While processing trademark applications for our clients, I often run into interesting tidbits of intellectual property fun, about which I am just sure other people would enjoy knowing. This weekend I stumbled upon the trademark applications for “Johnny Football” that collectively provides a number of important instructive pointers.
The United States Patent & Trademark Office, which handles the federal registration of trademarks, received two applications for “Johnny Football” in late 2012 and early 2013. As everyone knows (even me), “Johnny Football” is a reference to Johnathan Manziel, who played football for A&M for a while, but apparently now plays for the Cleveland Browns. (Note the correct spelling of his first name, by the way. Good sports trivia.)
As is the case with many nicknames of famous people, whoever owns the trademark “Johnny Football” can prevent other people from selling t-shirts and sportswear (depending on details with which I’ll not bore you today). An added benefit to federal registration is that the owner of the mark can obtain better damages and attorney fees in a trademark infringement suit more easily if the mark is federally registered.
The first application to register “Johnny Football”, came from a partnership in College Station in late 2012, but apparently not associated with Mr. Manziel.
The first application (S/N 85769563) was filed by a partnership in College Station in late 2012. The USPTO first asked that the word “football” be disclaimed, a word which here means that the trademark owner could not sue people for using the word “football” because it is merely a descriptive term, and we don’t want to allow people to grab descriptive phrases and take them out of commercial use. The USPTO also demanded that the partnership identify its general partners and their national citizenship.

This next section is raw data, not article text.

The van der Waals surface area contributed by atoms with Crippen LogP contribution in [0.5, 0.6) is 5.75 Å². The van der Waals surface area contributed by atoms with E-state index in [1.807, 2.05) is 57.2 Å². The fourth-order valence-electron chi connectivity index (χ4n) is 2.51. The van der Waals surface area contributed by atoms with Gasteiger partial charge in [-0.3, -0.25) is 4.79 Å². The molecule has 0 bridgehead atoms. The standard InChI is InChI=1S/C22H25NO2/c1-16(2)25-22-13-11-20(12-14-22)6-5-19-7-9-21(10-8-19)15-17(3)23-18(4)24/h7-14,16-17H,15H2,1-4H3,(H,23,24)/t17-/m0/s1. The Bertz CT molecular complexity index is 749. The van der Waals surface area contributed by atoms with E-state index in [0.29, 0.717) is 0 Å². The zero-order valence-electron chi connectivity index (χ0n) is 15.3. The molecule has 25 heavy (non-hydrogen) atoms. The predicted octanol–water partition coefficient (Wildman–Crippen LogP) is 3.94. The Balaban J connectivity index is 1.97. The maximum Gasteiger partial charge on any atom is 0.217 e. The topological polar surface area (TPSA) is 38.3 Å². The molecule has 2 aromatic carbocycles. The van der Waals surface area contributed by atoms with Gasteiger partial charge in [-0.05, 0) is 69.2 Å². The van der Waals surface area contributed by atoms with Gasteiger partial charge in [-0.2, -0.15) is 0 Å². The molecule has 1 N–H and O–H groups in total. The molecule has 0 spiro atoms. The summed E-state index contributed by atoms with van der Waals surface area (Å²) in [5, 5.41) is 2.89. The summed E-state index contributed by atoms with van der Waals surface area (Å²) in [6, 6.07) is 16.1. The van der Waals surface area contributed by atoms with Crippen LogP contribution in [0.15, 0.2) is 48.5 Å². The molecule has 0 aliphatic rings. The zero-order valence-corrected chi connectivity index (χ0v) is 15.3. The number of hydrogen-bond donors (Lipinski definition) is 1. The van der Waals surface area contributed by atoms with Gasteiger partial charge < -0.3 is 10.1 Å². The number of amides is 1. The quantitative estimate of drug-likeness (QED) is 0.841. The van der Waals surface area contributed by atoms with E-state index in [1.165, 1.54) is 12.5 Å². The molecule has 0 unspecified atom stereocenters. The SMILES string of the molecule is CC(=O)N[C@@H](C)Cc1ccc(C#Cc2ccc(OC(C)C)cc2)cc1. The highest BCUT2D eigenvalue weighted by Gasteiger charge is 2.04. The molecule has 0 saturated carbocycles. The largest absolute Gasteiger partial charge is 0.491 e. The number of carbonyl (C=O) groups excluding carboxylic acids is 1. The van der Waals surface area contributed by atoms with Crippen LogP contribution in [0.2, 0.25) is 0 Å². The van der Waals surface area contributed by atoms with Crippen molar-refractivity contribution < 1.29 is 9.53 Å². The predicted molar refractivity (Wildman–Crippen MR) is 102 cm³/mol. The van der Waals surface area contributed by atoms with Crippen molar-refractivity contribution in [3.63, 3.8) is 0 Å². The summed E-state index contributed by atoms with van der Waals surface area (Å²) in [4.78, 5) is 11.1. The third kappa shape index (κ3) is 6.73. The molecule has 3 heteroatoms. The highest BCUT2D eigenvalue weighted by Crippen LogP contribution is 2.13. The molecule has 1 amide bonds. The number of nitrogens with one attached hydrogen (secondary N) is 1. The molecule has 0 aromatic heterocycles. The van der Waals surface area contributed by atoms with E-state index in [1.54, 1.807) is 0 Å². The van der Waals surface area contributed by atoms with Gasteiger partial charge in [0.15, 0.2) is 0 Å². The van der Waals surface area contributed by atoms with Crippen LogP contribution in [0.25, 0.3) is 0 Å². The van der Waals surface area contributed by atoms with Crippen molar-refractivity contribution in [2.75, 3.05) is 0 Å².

The partnership dutifully disclaimed “football” and revealed its general partner and his citizenship, and amazingly, the USPTO was preparing to call it a done deal, publishing the trademark for public examination in June 2013.
As it happens sometimes, someone complained to the USPTO, informing it that the mark identified a living person whose consent was not provided. (If you use a popular nick name of a person, you have to have that person’s consent to file the mark.) In its administrative change-of-mind, the USPTO attached about 70 pages of evidence that “Johnny Football” refers to Manziel, and demanded that the applicant provide his consent.
Hilariously enough, the applicant responded with a simple statement that the phrase does not refer to a living person, and the USPTO has disagreed, and the refusal on that application was made final on March 20, 2014.
Manziel entered the scene with his own application in February 2013 (S/N 85839336). The USPTO responded with a requirement to provide Manziel’s consent and a proper specimen, and noting that there were four prior-filed applications that might interfere. One of those was for “JUANITO FÚTBOL” (S/N 85814656), filed in January 2013, and registered in September 2013, for clothing sold at the site, http://juanitofutbol.com/.
Manziel then supplied his consent, which you can find here. Cool, huh?
The story is not over, as the USPTO has suspended Manziel’s application because of the four prior registrations, all of which were filed just months before Manziel’s application, and consist of “JOHNNY BASEBALL”, “JOHNNY BASKETBALL”, and the two other applications already mentioned.
My guess is that Manziel will eventually get his trademark registered, after he goes through a lot of work to prove to the USPTO that his mark won’t be confused with “JUANITO FÚTBOL”, or makes a deal with Juanito’s owners.
Anyway, I thought this was pretty interesting. The big lesson is that you need to go grab your nickname as soon as it even looks like you are going to go big-time.